Low velocity channels in the oceanic asthenosphere from full waveform inversion using the Spectral Element Method

From Berkeley Global Seismology Group
Jump to: navigation, search

Science, 11 October 2013, Vol. 342, pp. 227-230

Scott French, Vedran Lekic, Barbara Romanowicz


Understanding the relationship between different scales of convection that drive plate motions and hotspot volcanism still eludes
Example alt text
3D view of seismic shear-wave velocity anomalies in the upper 1000 km of the earth's mantle beneath the central Pacific, showing the relationship between the seismically-slow "plumes" and channels imaged in the study. Green cones at the surface correspond to the locations of ocean islands associated with "hot-spot" volcanism (e.g. Hawaii).
Example alt text
A map view of seismic shear-wave speed in the earth's upper mantle, highlighting the slow wave-speed channels (warm colors) imaged in this study. Where present, the channels align with the direction of tectonic-plate motion (dashed lines).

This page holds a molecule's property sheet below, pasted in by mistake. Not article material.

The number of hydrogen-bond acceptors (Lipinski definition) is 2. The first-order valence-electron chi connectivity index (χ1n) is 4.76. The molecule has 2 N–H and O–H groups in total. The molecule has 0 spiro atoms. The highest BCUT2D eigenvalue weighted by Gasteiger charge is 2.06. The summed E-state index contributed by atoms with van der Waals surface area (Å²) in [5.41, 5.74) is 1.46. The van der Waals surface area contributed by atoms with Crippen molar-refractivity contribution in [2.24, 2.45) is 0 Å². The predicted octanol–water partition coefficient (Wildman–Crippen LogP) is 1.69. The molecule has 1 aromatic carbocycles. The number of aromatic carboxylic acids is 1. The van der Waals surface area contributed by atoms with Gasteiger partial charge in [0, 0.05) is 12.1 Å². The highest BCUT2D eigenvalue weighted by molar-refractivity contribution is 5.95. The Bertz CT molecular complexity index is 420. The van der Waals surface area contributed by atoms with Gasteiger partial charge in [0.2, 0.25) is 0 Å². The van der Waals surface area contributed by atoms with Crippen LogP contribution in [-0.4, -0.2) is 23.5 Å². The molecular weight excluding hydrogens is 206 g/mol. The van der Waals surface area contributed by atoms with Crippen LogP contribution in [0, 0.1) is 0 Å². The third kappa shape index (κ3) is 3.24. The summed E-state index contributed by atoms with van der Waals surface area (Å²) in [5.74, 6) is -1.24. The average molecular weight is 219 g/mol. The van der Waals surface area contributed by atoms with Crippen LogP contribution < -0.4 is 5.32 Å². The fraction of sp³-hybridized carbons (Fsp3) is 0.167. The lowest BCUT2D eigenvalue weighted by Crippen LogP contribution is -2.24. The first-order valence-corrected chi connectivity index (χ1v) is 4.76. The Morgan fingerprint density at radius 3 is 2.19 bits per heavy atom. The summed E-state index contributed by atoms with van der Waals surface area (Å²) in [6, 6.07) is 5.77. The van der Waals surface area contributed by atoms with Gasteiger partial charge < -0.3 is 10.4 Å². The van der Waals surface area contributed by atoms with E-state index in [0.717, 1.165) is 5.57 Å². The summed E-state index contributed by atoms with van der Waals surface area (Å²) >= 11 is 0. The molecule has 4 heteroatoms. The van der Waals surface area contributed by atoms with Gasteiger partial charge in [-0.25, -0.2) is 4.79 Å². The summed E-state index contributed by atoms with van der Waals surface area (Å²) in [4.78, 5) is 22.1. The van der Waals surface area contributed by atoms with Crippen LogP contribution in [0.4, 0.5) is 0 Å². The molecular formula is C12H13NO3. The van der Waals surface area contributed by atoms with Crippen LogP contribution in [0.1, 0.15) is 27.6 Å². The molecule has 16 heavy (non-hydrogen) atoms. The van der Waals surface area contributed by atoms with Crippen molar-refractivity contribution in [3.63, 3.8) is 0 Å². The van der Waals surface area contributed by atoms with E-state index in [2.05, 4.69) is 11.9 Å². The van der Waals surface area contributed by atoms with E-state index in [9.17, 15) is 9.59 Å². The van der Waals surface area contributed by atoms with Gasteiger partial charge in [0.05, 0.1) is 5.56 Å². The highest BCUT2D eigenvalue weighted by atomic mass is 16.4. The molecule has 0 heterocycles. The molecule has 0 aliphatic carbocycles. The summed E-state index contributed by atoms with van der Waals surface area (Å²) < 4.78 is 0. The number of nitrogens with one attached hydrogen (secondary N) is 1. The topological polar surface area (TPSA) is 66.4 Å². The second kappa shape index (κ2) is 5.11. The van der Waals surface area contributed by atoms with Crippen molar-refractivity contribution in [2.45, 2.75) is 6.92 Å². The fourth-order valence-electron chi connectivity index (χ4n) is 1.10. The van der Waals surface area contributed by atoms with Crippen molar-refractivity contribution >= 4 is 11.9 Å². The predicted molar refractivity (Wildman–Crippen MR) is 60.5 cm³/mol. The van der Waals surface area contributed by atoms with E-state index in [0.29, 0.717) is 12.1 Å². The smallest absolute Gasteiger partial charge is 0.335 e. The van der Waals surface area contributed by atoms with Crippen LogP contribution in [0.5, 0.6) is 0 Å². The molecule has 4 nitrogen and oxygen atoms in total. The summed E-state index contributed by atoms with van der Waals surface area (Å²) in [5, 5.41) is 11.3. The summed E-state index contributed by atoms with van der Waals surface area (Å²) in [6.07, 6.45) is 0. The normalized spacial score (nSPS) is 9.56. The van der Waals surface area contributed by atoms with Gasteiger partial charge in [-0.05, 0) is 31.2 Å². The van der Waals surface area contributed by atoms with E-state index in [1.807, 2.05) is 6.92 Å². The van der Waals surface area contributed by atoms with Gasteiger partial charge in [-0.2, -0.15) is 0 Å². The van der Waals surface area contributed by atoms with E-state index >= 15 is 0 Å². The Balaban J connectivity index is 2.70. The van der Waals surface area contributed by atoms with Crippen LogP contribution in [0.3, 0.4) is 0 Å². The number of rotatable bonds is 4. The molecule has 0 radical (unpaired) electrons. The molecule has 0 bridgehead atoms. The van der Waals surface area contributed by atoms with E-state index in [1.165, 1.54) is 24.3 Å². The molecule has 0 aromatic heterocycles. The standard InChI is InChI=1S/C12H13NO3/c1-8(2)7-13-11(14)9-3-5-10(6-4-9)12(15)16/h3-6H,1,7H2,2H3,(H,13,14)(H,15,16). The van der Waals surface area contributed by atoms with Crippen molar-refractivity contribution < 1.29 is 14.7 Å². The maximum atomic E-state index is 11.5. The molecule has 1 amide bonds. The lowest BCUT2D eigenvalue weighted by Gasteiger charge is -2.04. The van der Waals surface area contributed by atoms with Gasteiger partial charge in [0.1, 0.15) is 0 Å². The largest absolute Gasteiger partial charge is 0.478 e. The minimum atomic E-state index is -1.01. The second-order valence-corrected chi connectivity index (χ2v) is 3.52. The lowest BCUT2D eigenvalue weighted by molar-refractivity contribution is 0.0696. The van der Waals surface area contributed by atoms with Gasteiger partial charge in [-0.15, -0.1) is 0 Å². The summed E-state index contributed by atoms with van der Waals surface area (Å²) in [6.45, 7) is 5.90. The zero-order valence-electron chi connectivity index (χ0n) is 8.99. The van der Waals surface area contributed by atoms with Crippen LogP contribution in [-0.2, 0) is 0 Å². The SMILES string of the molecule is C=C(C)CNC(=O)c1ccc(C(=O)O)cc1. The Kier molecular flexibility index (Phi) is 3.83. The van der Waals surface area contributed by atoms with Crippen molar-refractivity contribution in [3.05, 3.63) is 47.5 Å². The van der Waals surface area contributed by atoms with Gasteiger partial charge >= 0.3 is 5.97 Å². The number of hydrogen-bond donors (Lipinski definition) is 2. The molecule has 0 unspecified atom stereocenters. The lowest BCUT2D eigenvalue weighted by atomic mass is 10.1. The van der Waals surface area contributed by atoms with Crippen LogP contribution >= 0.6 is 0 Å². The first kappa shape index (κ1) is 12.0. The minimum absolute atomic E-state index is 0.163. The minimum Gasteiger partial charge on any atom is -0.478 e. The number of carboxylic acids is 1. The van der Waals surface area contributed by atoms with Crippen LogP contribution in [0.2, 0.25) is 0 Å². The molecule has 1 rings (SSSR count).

geophysicists. Using full-waveform seismic tomography, we imaged a pattern of horizontally elongated bands of low shear velocity, most prominent between 200 and 350 kilometers depth, which extends below the well-developed low-velocity zone.These quasi-periodic fingerlike structures of wavelength ~2000 kilometers align parallel to the direction of absolute plate motion for thousands of kilometers. Below 400 kilometers depth, velocity structure is organized into fewer, undulating but vertically coherent, low-velocity plumelike features, which appear rooted in the lower mantle. This suggests the presence of a dynamic interplay between plate-driven flow in the low-velocity zone and active influx of low-rigidity material from deep mantle sources deflected horizontally beneath the moving top boundary layer.

Click here to learn more about the SEMum2 Model, a global radially anisotropic shear-velocity model of the earth's upper mantle and transition zone.

See related papers:

Lekic, V. and B. Romanowicz (2011) Inferring mantle structure by full waveform tomography using the Spectral Element Method, Geophys. J. Int., 185, 799-831, doi:10.1111/j.1365-246X.2011.04969.x.

Lekic, V. and B. Romanowicz (2011) Tectonic regionalization without a priori information: a cluster analysis of upper mantle tomography, Earth Planet. Sci. Lett., 308, 151-160. doi:10.1016/j.epsl.2011.05.050.


UC Berkeley NewsCenter

NERSC Science Highlight

The Los Angeles Times

Return to research highlights

Personal tools
BGSG Internal